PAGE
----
It is 1936. American Jesse Owens seems sure to win the long jump competition in the Olympic games. The previous year he had jumped 26 feet, 8 1/4 inches — a record that would stand for 25 years.
As he walks to the long-jump pit, Owens sees a tall, blue eyed, blond German taking practice jumps in the 26-foot range. Owens feels nervous. He is acutely aware of the Nazis’ desire to prove “Aryan superiority.”
On his first jump, Owens inadvertently leaps from several inches beyond the takeoff board. Rattled, he fouls on his second attempt, too. One more foul and he will be eliminated. At this point, the tall German introduces himself as Luz Long.
“You should be able to qualify with your eyes closed!” he says to Owens.
Long makes a suggestion…
Since the qualifying distance is only 23 feet, 5 1/2 inches, why not make a mark several inches before the takeoff board and jump from there, just to play it safe?
Owens does and qualifies easily. In the finals Owens sets an Olympic record and earns the second of four gold medals. But who is the first person to congratulate him? Luz Long — in full view of Adolph Hitler.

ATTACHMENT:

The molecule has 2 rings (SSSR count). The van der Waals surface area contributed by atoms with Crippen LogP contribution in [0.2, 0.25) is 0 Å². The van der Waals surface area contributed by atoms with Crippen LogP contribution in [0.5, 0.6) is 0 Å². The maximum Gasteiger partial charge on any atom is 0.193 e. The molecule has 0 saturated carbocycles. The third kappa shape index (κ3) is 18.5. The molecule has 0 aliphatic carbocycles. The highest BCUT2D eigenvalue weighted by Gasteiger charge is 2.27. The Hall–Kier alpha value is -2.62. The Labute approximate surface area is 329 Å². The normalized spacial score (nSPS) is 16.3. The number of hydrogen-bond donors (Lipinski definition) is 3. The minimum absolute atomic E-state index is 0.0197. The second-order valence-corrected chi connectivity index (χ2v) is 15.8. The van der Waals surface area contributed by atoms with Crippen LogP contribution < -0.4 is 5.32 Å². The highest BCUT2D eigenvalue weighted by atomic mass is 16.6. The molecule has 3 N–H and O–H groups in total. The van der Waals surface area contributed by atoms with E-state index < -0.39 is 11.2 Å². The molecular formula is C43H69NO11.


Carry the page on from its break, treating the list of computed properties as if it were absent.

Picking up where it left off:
Owens never again sees Long who is later killed in World War II. Hitler exempted all of the German Olympic athletes, except for Luz Long because he had befriended Jesse Owens.
“You could melt down all the medals and cups I have,” Owens later writes, “and they wouldn’t be a platting on the 24-carat friendship I felt for Luz Long.”
Luz Long taught the world a valuable lesson. Someone else put it like this:
“We can learn a lot from crayons. Some are sharp…some are pretty…some are dull… some have weird names…and all are different colors. But they all have to learn to live in the same box.”
So do we.
By David Wallechinsky